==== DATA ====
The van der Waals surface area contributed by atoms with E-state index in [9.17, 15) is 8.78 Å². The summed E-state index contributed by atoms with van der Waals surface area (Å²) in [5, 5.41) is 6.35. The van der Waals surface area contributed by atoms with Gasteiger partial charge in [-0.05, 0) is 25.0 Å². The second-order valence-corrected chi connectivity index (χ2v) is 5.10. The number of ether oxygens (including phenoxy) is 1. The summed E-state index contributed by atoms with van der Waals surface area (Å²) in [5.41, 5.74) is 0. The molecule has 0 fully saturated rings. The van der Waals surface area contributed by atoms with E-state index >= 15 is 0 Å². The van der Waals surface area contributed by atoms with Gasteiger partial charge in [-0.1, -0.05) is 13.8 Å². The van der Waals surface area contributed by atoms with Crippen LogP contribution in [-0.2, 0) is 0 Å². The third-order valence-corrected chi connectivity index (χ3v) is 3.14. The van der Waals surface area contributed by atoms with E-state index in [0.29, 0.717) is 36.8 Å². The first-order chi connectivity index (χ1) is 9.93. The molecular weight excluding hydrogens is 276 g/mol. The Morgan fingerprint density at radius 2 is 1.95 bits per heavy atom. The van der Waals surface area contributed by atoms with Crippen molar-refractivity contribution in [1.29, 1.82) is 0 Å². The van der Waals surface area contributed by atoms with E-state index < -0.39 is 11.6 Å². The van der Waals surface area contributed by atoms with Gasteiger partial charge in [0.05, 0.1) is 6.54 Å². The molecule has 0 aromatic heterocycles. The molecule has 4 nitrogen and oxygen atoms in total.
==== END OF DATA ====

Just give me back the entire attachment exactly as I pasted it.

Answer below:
The van der Waals surface area contributed by atoms with E-state index in [9.17, 15) is 8.78 Å². The summed E-state index contributed by atoms with van der Waals surface area (Å²) in [5, 5.41) is 6.35. The van der Waals surface area contributed by atoms with Gasteiger partial charge in [-0.05, 0) is 25.0 Å². The second-order valence-corrected chi connectivity index (χ2v) is 5.10. The number of ether oxygens (including phenoxy) is 1. The summed E-state index contributed by atoms with van der Waals surface area (Å²) in [5.41, 5.74) is 0. The molecule has 0 fully saturated rings. The van der Waals surface area contributed by atoms with E-state index >= 15 is 0 Å². The van der Waals surface area contributed by atoms with Gasteiger partial charge in [-0.1, -0.05) is 13.8 Å². The van der Waals surface area contributed by atoms with Crippen LogP contribution in [-0.2, 0) is 0 Å². The third-order valence-corrected chi connectivity index (χ3v) is 3.14. The van der Waals surface area contributed by atoms with E-state index in [0.29, 0.717) is 36.8 Å². The first-order chi connectivity index (χ1) is 9.93. The molecular weight excluding hydrogens is 276 g/mol. The Morgan fingerprint density at radius 2 is 1.95 bits per heavy atom. The van der Waals surface area contributed by atoms with Crippen molar-refractivity contribution in [1.29, 1.82) is 0 Å². The van der Waals surface area contributed by atoms with E-state index < -0.39 is 11.6 Å². The van der Waals surface area contributed by atoms with Gasteiger partial charge in [0.05, 0.1) is 6.54 Å². The molecule has 0 aromatic heterocycles. The molecule has 4 nitrogen and oxygen atoms in total.